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Kenny Walter is an editor with HCPLive. Prior to joining MJH Life Sciences in 2019, he worked as a digital reporter covering nanotechnology, life sciences, material science and more with R&D Magazine. He graduated with a degree in journalism from Temple University in 2008 and began his career as a local reporter for a chain of weekly newspapers based on the Jersey shore. When not working, he enjoys going to the beach and enjoying the shore in the summer and watching North Carolina Tar Heel basketball in the winter.
Non-vegetable nitrate intake was not associated with less frequent incident open-angle glaucoma.
Dietary nitrate intake could be a useful option in reducing the risk of incident open-angle glaucoma (iOAG).
A team, led by W.D. Ramdas, MD, PhD, Department of Ophthalmology, Erasmus Medical Center, assessed the link between dietary nitrate intake and incident open-angle glaucoma, while evaluating the link between dietary nitrate intake and intraocular pressure.
In past studies, investigators found nitric oxide in involved in the regulation of the intraocular pressure and in the pathophysiology of open-angle glaucoma.
However, there is limited research into the effect of dietary nitrate intake, a source of nitric oxide
However, prospective studies investigating the effect of dietary nitrate intake, a source of nitric oxide, on incident open-angle glaucoma risk.
In the prospective population-based cohort, the investigators examined 8679 participants, 7008 of which had baseline measurements of dietary nitrate intake and data on ophthalmologic examination. Of this group, 173 patients developed open-angle glaucoma during follow-up.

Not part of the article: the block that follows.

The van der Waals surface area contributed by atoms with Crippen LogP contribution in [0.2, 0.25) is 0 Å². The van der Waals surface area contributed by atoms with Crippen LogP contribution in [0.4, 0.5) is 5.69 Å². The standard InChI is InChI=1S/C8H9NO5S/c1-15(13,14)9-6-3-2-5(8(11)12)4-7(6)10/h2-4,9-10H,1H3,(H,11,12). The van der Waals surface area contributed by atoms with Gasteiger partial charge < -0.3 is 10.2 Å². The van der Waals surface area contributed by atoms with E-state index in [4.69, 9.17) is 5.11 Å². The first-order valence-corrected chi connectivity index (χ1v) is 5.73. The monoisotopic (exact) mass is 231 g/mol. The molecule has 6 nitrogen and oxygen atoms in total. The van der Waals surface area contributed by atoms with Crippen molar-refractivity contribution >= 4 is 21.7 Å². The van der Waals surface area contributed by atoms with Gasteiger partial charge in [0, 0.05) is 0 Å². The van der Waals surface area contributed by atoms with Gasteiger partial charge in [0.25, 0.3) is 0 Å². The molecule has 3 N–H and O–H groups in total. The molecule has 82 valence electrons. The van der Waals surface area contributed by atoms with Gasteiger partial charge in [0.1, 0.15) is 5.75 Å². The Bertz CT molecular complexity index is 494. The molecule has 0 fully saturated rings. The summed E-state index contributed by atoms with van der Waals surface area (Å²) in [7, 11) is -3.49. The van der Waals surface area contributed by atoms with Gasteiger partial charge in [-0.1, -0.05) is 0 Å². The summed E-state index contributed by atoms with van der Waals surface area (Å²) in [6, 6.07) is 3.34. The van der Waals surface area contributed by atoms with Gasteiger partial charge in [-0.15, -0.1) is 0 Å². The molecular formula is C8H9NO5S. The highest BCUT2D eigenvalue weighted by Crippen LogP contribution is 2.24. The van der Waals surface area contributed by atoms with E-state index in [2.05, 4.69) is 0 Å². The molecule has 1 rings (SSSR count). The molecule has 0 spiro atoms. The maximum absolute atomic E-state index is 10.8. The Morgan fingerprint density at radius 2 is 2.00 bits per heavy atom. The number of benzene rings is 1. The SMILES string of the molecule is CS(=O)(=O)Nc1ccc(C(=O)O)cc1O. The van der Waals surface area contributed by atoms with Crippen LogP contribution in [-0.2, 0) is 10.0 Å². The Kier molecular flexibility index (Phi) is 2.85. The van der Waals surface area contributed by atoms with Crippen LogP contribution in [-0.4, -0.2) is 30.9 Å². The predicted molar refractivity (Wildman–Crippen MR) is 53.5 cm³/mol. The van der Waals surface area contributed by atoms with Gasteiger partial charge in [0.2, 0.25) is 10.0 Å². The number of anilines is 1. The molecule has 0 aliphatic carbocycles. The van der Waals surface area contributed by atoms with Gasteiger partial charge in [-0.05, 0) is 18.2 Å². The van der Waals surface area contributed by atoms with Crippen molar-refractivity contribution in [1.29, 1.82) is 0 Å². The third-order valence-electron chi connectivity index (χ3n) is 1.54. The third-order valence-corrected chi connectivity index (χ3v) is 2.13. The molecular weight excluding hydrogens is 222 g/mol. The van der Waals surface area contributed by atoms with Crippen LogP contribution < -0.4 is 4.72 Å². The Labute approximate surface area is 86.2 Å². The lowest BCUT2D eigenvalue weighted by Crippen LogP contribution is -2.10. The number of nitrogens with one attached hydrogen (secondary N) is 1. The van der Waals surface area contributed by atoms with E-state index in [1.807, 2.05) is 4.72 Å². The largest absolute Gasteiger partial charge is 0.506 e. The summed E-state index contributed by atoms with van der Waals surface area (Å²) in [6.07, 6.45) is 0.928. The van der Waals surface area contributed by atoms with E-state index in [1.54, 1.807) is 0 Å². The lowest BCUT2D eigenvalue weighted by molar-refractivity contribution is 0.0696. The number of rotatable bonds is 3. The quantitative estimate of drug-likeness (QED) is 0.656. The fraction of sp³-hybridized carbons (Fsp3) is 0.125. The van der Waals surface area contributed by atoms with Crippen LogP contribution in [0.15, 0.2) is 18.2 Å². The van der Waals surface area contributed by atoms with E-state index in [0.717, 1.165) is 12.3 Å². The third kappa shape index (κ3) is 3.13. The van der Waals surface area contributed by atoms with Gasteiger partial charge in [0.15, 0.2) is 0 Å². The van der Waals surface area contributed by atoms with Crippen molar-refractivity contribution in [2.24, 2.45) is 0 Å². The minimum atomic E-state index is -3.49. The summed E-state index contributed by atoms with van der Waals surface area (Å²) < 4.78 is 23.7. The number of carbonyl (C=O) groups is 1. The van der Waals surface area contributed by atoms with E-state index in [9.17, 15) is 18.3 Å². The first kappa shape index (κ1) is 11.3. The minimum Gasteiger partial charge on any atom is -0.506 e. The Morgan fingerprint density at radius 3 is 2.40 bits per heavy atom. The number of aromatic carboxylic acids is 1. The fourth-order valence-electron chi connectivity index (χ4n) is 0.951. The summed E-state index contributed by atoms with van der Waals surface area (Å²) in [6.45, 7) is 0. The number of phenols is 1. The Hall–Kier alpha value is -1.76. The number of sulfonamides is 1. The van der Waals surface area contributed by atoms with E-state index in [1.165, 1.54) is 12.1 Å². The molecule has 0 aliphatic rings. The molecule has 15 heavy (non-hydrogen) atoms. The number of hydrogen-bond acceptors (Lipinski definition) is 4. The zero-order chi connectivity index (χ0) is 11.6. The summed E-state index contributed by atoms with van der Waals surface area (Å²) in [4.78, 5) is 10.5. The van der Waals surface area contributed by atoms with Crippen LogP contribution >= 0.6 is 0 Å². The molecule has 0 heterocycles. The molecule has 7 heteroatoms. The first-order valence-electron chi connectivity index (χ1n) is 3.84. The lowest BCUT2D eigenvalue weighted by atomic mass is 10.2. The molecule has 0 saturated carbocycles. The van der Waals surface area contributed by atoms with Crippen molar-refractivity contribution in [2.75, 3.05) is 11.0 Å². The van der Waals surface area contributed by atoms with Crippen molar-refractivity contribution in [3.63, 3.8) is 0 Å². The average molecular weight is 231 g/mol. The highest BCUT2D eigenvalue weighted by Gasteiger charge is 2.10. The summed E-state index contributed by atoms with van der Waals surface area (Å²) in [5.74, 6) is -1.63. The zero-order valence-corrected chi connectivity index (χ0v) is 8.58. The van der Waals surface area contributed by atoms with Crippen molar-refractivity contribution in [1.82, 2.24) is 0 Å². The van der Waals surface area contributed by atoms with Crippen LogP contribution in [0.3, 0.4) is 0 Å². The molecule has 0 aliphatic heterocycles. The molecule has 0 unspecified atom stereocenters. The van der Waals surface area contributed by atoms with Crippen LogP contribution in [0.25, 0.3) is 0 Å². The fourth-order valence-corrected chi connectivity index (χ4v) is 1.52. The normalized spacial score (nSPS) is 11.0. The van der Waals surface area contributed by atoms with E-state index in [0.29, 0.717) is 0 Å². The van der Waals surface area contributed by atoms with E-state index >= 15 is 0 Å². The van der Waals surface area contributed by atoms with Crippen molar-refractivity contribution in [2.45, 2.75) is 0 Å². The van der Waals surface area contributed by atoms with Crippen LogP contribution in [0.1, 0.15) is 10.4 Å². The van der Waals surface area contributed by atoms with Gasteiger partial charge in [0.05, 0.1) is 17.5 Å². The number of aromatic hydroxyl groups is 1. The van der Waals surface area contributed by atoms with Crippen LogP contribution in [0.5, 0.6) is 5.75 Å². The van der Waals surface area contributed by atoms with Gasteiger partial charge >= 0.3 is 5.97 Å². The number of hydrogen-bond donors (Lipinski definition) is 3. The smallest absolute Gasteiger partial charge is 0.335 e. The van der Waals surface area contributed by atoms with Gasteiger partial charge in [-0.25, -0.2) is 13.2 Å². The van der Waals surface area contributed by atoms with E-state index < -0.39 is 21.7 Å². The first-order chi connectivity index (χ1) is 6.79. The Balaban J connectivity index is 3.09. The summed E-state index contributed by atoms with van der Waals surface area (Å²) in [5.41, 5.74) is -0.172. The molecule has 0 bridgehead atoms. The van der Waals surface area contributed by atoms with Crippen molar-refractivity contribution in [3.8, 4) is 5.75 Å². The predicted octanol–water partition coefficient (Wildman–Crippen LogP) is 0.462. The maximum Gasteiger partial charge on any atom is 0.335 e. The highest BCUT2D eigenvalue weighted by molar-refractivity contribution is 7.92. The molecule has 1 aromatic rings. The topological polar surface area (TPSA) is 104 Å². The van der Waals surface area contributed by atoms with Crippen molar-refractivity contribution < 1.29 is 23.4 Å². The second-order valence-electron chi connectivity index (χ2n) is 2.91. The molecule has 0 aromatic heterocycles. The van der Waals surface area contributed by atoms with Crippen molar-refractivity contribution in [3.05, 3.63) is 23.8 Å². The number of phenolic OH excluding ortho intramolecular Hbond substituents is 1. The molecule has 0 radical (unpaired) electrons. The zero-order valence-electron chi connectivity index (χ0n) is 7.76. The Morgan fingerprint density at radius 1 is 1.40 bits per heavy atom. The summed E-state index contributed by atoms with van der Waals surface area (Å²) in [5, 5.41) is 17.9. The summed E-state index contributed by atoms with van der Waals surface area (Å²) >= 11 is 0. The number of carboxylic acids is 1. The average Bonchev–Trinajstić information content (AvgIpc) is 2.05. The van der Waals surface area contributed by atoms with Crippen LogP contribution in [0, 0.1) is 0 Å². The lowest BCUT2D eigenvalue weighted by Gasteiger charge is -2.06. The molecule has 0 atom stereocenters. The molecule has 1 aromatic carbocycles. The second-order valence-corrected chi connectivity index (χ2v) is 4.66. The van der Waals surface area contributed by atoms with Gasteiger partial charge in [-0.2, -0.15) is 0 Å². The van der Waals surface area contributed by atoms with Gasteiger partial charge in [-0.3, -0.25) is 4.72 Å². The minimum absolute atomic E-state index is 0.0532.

Each patient was matched with a control group with similar age and gender in a case-control ration of 1:5.
Incident open-angle glaucoma was significantly less frequent in the higher total nitrate quintiles (P = 0.05, Cochran-Armitage trend test) and higher vegetable nitrate quintiles (P = 0.03).
On the other hand, non-vegetable nitrate intake was not associated with less frequent incident open-angle glaucoma (P = 0.18).
After the investigators adjusted for potential cofounders, including body mass index, total energy intake, diet quality, physical activity, and follow-up time, they found total nitrate was associated with a lower incidence of open-angle glaucoma risk (OR, 0.80; 95% CI, 0.68-0.95; P = 0.02).
The team also found non-vegetable nitrate (OR, 0.66; 95% CI, 0.43–1.00; P = 0.21) was associated with a lower incidence of open-angle glaucoma risk than vegetable nitrate (OR, 0.81; 95% CI, 0.69–0.96; P = 0.03).
The investigators also found adjustments for education and smoking status did not change the results.
“Dietary nitrate intake was associated with a significant iOAG reduction,” the authors wrote. “We did not observe significant associations between dietary nitrate intake and IOP.”
The study, “Dietary nitrate intake is associated with decreased incidence of open-angle glaucoma,” was published online during the Netherlands Ophthalmological Society (NOG) Annual Congress.